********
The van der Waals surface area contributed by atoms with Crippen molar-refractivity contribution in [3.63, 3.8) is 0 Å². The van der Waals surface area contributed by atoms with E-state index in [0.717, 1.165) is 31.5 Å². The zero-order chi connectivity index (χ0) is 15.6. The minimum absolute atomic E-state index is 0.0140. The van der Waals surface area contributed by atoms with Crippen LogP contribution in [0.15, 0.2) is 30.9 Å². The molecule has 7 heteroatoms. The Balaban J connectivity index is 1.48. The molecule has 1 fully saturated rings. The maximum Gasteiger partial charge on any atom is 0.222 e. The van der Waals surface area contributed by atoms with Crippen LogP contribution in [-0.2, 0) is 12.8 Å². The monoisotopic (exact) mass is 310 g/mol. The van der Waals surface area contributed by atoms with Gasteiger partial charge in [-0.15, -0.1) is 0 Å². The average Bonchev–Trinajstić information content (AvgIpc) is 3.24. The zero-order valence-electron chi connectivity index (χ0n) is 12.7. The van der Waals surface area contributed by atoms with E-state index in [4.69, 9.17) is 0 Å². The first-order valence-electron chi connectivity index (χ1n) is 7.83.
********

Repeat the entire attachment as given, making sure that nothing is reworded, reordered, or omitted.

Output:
The van der Waals surface area contributed by atoms with Crippen molar-refractivity contribution in [3.63, 3.8) is 0 Å². The van der Waals surface area contributed by atoms with E-state index in [0.717, 1.165) is 31.5 Å². The zero-order chi connectivity index (χ0) is 15.6. The minimum absolute atomic E-state index is 0.0140. The van der Waals surface area contributed by atoms with Crippen LogP contribution in [0.15, 0.2) is 30.9 Å². The molecule has 7 heteroatoms. The Balaban J connectivity index is 1.48. The molecule has 1 fully saturated rings. The maximum Gasteiger partial charge on any atom is 0.222 e. The van der Waals surface area contributed by atoms with Crippen LogP contribution in [-0.2, 0) is 12.8 Å². The monoisotopic (exact) mass is 310 g/mol. The van der Waals surface area contributed by atoms with Gasteiger partial charge in [-0.15, -0.1) is 0 Å². The average Bonchev–Trinajstić information content (AvgIpc) is 3.24. The zero-order valence-electron chi connectivity index (χ0n) is 12.7. The van der Waals surface area contributed by atoms with E-state index in [4.69, 9.17) is 0 Å². The first-order valence-electron chi connectivity index (χ1n) is 7.83.